President Theodore Roosevelt summed up his version of American foreign policy in the early 20th century thus: “Speak softly and carry a big stick.”
But America’s stick wasn’t all that big at the time. For most of its history, the United States was a big country with a small peacetime military. That changed after World War II.
But in an op-ed in the New York Times, University of Texas history professor Jeremi Suri suggests history, and our experience in Afghanistan, conspire to send us a message: we’d be better off with a smaller military.
“Over the last 70 years, we have invested an enormous amount of our treasure in the military,” Suri said. “And although the soldiers, and our leaders have been extraordinary in their efforts, we have not achieved the results we have wanted.”
Because it has maintained a large military over the past 75 years, the U.S. has been able to deploy troops quickly around the world. But those deployments haven’t resulted in success, Suri argues.
Public opinion has also moved away from support for ever-increasing military spending, Suri says, and while attitudes have shifted back and forth over the years – sometimes supporting a beefed-up force, sometimes opposing it – ongoing wars in the wake of the 9/11 attacks have led to a prolonged reduction in support for massive military expenditures.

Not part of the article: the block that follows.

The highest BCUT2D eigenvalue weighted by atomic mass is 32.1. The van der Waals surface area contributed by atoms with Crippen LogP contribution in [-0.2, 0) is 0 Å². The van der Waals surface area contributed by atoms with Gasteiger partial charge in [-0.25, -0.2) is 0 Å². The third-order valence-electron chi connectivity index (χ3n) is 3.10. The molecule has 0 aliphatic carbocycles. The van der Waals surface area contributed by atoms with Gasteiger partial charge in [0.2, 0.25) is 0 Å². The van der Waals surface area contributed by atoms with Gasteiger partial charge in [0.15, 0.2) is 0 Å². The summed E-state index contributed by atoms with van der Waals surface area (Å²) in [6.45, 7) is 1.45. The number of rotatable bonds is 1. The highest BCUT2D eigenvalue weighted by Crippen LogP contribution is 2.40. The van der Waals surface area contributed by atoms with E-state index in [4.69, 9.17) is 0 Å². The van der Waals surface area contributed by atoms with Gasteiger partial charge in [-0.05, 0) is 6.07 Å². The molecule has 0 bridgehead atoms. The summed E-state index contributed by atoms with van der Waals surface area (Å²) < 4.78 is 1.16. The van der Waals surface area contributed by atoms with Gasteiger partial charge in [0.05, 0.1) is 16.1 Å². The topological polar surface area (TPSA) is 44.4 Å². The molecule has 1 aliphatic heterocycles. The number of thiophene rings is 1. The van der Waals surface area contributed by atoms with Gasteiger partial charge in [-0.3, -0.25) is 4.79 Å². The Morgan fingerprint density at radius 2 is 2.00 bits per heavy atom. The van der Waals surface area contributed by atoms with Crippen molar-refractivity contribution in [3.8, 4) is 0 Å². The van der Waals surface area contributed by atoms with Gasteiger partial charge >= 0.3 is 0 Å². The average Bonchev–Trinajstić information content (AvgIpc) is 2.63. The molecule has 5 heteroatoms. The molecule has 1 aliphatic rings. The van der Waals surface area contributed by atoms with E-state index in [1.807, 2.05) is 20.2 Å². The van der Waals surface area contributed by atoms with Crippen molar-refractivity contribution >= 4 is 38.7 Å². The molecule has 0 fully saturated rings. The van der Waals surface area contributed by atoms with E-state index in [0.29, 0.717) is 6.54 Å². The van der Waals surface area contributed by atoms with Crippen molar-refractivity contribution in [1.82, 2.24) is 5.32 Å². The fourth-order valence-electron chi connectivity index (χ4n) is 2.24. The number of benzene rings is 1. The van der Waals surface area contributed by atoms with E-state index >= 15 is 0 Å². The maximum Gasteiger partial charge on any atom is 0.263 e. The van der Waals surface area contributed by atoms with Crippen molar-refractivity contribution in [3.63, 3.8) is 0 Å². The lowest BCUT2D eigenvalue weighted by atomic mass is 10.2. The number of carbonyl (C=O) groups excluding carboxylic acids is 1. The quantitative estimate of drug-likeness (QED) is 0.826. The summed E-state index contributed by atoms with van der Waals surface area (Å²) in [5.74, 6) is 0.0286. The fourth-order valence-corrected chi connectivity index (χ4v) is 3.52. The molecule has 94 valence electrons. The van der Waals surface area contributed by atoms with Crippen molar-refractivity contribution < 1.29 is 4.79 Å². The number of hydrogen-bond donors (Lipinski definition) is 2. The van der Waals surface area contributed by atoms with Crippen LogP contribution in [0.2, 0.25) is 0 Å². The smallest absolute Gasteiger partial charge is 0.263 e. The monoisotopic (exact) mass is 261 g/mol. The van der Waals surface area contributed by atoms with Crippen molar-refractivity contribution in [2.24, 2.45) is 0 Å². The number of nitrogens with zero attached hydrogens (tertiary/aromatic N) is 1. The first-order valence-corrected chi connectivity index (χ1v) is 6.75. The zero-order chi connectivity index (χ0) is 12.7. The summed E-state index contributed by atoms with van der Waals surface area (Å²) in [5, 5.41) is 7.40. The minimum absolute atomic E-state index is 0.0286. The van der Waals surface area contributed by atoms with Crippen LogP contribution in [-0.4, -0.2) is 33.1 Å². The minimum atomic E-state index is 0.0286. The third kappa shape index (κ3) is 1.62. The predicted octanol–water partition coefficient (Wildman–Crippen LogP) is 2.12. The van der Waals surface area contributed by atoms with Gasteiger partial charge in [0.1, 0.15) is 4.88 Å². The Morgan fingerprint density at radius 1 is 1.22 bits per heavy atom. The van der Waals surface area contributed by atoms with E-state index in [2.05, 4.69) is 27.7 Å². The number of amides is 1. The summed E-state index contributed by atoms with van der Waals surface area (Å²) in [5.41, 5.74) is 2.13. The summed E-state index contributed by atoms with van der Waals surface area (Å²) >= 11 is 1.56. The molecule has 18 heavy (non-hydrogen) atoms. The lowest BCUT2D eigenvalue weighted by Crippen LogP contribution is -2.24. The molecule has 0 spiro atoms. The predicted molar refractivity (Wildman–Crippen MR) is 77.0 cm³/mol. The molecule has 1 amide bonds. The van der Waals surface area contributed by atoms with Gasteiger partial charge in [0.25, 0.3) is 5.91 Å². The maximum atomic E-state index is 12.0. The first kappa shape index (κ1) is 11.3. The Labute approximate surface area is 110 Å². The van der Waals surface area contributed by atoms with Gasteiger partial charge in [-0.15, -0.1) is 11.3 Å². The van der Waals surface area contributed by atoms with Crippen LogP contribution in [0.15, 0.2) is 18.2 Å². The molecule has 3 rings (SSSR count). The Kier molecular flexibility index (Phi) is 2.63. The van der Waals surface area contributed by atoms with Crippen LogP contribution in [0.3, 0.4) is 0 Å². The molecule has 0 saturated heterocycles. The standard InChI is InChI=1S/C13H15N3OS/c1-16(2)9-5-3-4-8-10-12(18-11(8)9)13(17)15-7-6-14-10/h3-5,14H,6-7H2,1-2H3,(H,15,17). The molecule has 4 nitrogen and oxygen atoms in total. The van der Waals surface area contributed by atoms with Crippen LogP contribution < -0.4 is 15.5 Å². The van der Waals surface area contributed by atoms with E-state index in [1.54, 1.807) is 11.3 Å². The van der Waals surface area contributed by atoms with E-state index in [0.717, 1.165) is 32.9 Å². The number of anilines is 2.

“We’ve had 20 years of more extensive international engagement than we have seen since the early Cold War,” Suri said. “And I know talking to my students that they are much more skeptical than any prior generation since World War II has been about what our military can do,” he said.
Suri says the expansion of military power during the past 70 years came out of a belief that the U.S. and its allies needed to project massive force around the world to keep the peace.
“The challenges of rebuilding societies [today] look very different than they did after World War II,” he said.
Suri says long-term military occupations, like those in Germany and in South Korea, should be ended, but that the U.S. should focus on immediate crisis spots instead.
“We should also not have military forces at the border,” he said. “That is not the appropriate role for them, at the Mexican border.”